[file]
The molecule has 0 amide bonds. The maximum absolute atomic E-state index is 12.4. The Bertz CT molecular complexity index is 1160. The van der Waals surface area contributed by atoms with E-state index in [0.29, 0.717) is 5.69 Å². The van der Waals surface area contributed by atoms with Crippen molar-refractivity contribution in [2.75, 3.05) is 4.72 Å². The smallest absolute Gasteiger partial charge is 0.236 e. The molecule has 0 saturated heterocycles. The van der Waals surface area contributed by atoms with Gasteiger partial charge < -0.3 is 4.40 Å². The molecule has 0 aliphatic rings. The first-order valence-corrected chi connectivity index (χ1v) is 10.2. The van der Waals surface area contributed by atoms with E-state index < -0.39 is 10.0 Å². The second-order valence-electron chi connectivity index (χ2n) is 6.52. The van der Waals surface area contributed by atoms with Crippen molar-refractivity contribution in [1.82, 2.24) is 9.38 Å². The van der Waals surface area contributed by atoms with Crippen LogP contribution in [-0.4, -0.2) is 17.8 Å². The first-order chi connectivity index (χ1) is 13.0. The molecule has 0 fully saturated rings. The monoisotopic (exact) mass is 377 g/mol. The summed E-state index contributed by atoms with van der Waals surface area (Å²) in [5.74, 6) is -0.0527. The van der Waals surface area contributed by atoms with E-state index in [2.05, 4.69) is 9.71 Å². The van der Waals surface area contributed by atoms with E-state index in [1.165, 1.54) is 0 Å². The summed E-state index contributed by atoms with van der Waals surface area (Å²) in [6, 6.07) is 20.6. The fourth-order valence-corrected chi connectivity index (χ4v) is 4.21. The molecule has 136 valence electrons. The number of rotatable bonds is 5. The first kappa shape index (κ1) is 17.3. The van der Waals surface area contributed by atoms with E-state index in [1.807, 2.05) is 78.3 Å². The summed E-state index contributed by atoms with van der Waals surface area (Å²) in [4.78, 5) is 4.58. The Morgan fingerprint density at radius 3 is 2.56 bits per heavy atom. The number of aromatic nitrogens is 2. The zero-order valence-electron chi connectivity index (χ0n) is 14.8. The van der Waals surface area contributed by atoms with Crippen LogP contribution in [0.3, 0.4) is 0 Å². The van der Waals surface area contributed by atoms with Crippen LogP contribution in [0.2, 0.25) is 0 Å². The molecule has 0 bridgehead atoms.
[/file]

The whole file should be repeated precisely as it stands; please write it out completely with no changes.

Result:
The molecule has 0 amide bonds. The maximum absolute atomic E-state index is 12.4. The Bertz CT molecular complexity index is 1160. The van der Waals surface area contributed by atoms with E-state index in [0.29, 0.717) is 5.69 Å². The van der Waals surface area contributed by atoms with Crippen molar-refractivity contribution in [2.75, 3.05) is 4.72 Å². The smallest absolute Gasteiger partial charge is 0.236 e. The molecule has 0 saturated heterocycles. The van der Waals surface area contributed by atoms with Gasteiger partial charge < -0.3 is 4.40 Å². The molecule has 0 aliphatic rings. The first-order valence-corrected chi connectivity index (χ1v) is 10.2. The van der Waals surface area contributed by atoms with E-state index < -0.39 is 10.0 Å². The second-order valence-electron chi connectivity index (χ2n) is 6.52. The van der Waals surface area contributed by atoms with Crippen molar-refractivity contribution in [1.82, 2.24) is 9.38 Å². The van der Waals surface area contributed by atoms with Crippen LogP contribution in [-0.4, -0.2) is 17.8 Å². The first-order chi connectivity index (χ1) is 13.0. The molecule has 0 fully saturated rings. The monoisotopic (exact) mass is 377 g/mol. The summed E-state index contributed by atoms with van der Waals surface area (Å²) in [5.74, 6) is -0.0527. The van der Waals surface area contributed by atoms with E-state index in [2.05, 4.69) is 9.71 Å². The van der Waals surface area contributed by atoms with E-state index in [1.165, 1.54) is 0 Å². The summed E-state index contributed by atoms with van der Waals surface area (Å²) in [6, 6.07) is 20.6. The fourth-order valence-corrected chi connectivity index (χ4v) is 4.21. The molecule has 136 valence electrons. The number of rotatable bonds is 5. The first kappa shape index (κ1) is 17.3. The van der Waals surface area contributed by atoms with E-state index in [1.807, 2.05) is 78.3 Å². The summed E-state index contributed by atoms with van der Waals surface area (Å²) in [4.78, 5) is 4.58. The Morgan fingerprint density at radius 3 is 2.56 bits per heavy atom. The number of aromatic nitrogens is 2. The zero-order valence-electron chi connectivity index (χ0n) is 14.8. The van der Waals surface area contributed by atoms with Crippen LogP contribution in [0.3, 0.4) is 0 Å². The van der Waals surface area contributed by atoms with Crippen LogP contribution in [0.2, 0.25) is 0 Å². The molecule has 0 bridgehead atoms.